"We Fight All the Time"
The Counselor's TurnPower Struggles
"I could hear Karen and Mike bickering in my waiting room," said the counselor. "Theirs is a classic example of how unresolved arguments can fuel a bitterness that festers and destroys intimacy. Valerie's and Mike's constant anger pushed aside any positive feelings they had for each other and erased their joy in their children and in their relationship.
"Ironically, Valerie and Mike had similar complaints. Articulate and outspoken, they both felt ignored and unloved. They desperately needed to learn how to listen, and how to express anger without blame and how to really be a couple. To protect herself from the destructive environment in which she had grown up, Valerie developed a tough outer shell. She demanded constant support from Mike, and when she felt she wasn't getting it, she became anxious and even more demanding. Like her mother, Valerie used the phone as a lifeline to her friends. She was totally unaware of the impression she had on her husband. She didn't hear the sarcasm or criticism in her voice and failed to understand that she was making no room in her life for her husband.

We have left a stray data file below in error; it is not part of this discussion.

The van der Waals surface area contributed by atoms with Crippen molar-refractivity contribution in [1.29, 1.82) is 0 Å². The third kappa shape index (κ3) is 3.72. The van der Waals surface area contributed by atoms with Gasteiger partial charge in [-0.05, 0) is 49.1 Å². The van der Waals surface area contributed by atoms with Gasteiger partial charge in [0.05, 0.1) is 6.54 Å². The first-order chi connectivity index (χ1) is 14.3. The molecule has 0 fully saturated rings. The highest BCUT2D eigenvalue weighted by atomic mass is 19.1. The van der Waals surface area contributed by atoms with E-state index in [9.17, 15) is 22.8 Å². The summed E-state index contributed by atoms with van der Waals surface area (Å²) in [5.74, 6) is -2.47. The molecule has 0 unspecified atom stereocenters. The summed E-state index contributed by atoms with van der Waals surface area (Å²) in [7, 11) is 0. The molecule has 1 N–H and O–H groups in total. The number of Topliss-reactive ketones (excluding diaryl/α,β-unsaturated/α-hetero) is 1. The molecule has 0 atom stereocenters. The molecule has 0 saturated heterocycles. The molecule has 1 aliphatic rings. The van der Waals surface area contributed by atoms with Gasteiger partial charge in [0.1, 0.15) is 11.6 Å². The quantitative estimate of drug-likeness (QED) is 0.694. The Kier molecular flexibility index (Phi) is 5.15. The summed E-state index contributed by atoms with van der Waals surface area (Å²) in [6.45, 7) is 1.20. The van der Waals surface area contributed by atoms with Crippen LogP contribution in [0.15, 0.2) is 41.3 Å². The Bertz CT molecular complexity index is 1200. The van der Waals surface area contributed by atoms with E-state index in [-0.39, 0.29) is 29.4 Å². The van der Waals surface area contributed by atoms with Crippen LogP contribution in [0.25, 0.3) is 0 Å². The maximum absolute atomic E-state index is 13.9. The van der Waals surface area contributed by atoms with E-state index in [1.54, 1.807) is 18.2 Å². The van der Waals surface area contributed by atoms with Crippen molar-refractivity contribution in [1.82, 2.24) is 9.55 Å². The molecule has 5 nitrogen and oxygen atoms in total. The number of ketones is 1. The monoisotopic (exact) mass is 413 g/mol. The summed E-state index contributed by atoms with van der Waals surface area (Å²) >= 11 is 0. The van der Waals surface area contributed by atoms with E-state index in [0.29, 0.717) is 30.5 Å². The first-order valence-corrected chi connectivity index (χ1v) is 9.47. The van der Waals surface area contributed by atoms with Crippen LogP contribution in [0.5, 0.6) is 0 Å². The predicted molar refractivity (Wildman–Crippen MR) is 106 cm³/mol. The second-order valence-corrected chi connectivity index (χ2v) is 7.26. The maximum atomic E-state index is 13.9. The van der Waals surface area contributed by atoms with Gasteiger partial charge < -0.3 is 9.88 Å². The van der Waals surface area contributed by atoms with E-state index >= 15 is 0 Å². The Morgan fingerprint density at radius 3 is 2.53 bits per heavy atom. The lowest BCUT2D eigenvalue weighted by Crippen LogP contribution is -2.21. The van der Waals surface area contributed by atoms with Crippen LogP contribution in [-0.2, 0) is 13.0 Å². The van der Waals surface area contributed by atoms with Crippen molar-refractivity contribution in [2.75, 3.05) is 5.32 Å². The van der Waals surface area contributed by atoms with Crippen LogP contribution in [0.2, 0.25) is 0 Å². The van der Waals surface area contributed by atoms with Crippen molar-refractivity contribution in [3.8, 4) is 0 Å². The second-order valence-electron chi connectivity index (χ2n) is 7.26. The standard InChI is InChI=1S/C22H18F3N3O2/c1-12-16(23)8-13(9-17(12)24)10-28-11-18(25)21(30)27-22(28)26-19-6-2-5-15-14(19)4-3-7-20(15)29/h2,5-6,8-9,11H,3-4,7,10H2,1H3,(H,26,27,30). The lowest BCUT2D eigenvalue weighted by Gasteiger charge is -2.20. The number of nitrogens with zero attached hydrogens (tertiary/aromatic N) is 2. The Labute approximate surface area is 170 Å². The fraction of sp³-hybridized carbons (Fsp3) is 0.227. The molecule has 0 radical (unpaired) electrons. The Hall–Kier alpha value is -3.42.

"When Valerie brooded or became panicky, Mike would try to pressure her into his solution. When she resisted, he retreated. This was how he had reacted to his mother's helplessness and hysteria. Mike needed to develop empathy for Valerie and to accept the fact that her approach differed from his. Until he did this, their problem-solving would be stalled by power struggles.
"After they spent several sessions blaming each other, I tried to break the stalemate: 'You have a choice,' I said. 'You can continue to squabble, or you can try to see things from the other's point of view. Until you both emotionally commit to this marriage, I can't help you.'